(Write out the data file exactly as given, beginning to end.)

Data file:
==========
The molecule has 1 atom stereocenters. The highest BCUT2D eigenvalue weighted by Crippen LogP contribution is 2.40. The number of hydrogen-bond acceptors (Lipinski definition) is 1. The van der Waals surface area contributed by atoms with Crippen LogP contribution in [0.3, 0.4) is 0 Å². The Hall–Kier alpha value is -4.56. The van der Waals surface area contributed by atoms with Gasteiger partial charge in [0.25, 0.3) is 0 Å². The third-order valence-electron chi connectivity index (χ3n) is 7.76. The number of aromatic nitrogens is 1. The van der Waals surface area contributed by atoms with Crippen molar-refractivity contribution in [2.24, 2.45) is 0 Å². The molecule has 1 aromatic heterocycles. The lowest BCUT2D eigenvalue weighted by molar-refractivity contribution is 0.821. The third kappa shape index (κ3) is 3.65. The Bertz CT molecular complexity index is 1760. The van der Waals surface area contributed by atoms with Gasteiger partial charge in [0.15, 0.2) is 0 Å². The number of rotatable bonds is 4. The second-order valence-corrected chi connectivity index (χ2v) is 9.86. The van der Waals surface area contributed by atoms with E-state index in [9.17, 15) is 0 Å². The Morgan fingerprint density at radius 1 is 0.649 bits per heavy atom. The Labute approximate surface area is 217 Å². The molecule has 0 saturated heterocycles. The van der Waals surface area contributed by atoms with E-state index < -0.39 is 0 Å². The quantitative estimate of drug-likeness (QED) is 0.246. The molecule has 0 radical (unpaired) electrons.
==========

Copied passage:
The molecule has 1 atom stereocenters. The highest BCUT2D eigenvalue weighted by Crippen LogP contribution is 2.40. The number of hydrogen-bond acceptors (Lipinski definition) is 1. The van der Waals surface area contributed by atoms with Crippen LogP contribution in [0.3, 0.4) is 0 Å². The Hall–Kier alpha value is -4.56. The van der Waals surface area contributed by atoms with Gasteiger partial charge in [0.25, 0.3) is 0 Å². The third-order valence-electron chi connectivity index (χ3n) is 7.76. The number of aromatic nitrogens is 1. The van der Waals surface area contributed by atoms with Crippen molar-refractivity contribution in [2.24, 2.45) is 0 Å². The molecule has 1 aromatic heterocycles. The lowest BCUT2D eigenvalue weighted by molar-refractivity contribution is 0.821. The third kappa shape index (κ3) is 3.65. The Bertz CT molecular complexity index is 1760. The van der Waals surface area contributed by atoms with Gasteiger partial charge in [0.15, 0.2) is 0 Å². The number of rotatable bonds is 4. The second-order valence-corrected chi connectivity index (χ2v) is 9.86. The van der Waals surface area contributed by atoms with E-state index in [9.17, 15) is 0 Å². The Morgan fingerprint density at radius 1 is 0.649 bits per heavy atom. The Labute approximate surface area is 217 Å². The molecule has 0 saturated heterocycles. The van der Waals surface area contributed by atoms with E-state index < -0.39 is 0 Å². The quantitative estimate of drug-likeness (QED) is 0.246. The molecule has 0 radical (unpaired) electrons.